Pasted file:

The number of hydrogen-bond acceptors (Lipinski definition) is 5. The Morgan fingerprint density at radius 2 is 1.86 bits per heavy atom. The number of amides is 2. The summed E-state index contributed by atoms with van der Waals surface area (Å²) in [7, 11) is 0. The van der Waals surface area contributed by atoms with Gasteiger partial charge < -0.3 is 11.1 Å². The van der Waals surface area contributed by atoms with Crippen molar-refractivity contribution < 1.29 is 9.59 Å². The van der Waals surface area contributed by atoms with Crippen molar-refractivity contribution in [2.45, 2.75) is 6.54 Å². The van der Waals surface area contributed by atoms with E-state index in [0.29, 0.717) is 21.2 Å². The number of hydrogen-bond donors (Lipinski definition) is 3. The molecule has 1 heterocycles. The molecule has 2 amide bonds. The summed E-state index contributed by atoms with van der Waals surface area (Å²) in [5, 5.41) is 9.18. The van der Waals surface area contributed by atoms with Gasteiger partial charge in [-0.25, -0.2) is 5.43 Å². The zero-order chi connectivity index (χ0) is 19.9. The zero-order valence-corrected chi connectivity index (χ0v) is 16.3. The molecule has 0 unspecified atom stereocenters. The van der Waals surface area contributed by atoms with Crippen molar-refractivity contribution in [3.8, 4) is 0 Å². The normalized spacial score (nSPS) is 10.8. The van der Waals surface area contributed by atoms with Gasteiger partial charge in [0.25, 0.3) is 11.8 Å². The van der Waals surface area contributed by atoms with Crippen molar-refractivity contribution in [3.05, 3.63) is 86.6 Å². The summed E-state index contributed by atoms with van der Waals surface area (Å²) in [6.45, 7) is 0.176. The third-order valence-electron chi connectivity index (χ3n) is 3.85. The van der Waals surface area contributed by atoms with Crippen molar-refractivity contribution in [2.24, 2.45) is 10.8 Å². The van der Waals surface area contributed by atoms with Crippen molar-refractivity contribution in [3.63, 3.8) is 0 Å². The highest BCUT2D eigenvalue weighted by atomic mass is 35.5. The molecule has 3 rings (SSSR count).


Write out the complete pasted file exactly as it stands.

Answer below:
The number of hydrogen-bond acceptors (Lipinski definition) is 5. The Morgan fingerprint density at radius 2 is 1.86 bits per heavy atom. The number of amides is 2. The summed E-state index contributed by atoms with van der Waals surface area (Å²) in [7, 11) is 0. The van der Waals surface area contributed by atoms with Gasteiger partial charge < -0.3 is 11.1 Å². The van der Waals surface area contributed by atoms with Crippen molar-refractivity contribution < 1.29 is 9.59 Å². The van der Waals surface area contributed by atoms with Crippen molar-refractivity contribution in [2.45, 2.75) is 6.54 Å². The van der Waals surface area contributed by atoms with E-state index in [0.29, 0.717) is 21.2 Å². The number of hydrogen-bond donors (Lipinski definition) is 3. The molecule has 1 heterocycles. The molecule has 2 amide bonds. The summed E-state index contributed by atoms with van der Waals surface area (Å²) in [5, 5.41) is 9.18. The van der Waals surface area contributed by atoms with Gasteiger partial charge in [-0.25, -0.2) is 5.43 Å². The zero-order chi connectivity index (χ0) is 19.9. The zero-order valence-corrected chi connectivity index (χ0v) is 16.3. The molecule has 0 unspecified atom stereocenters. The van der Waals surface area contributed by atoms with Crippen molar-refractivity contribution in [3.8, 4) is 0 Å². The normalized spacial score (nSPS) is 10.8. The van der Waals surface area contributed by atoms with Gasteiger partial charge in [0.25, 0.3) is 11.8 Å². The van der Waals surface area contributed by atoms with Crippen molar-refractivity contribution in [3.05, 3.63) is 86.6 Å². The summed E-state index contributed by atoms with van der Waals surface area (Å²) in [6.45, 7) is 0.176. The third-order valence-electron chi connectivity index (χ3n) is 3.85. The van der Waals surface area contributed by atoms with Crippen molar-refractivity contribution in [2.24, 2.45) is 10.8 Å². The van der Waals surface area contributed by atoms with Crippen molar-refractivity contribution in [3.63, 3.8) is 0 Å². The highest BCUT2D eigenvalue weighted by atomic mass is 35.5. The molecule has 3 rings (SSSR count).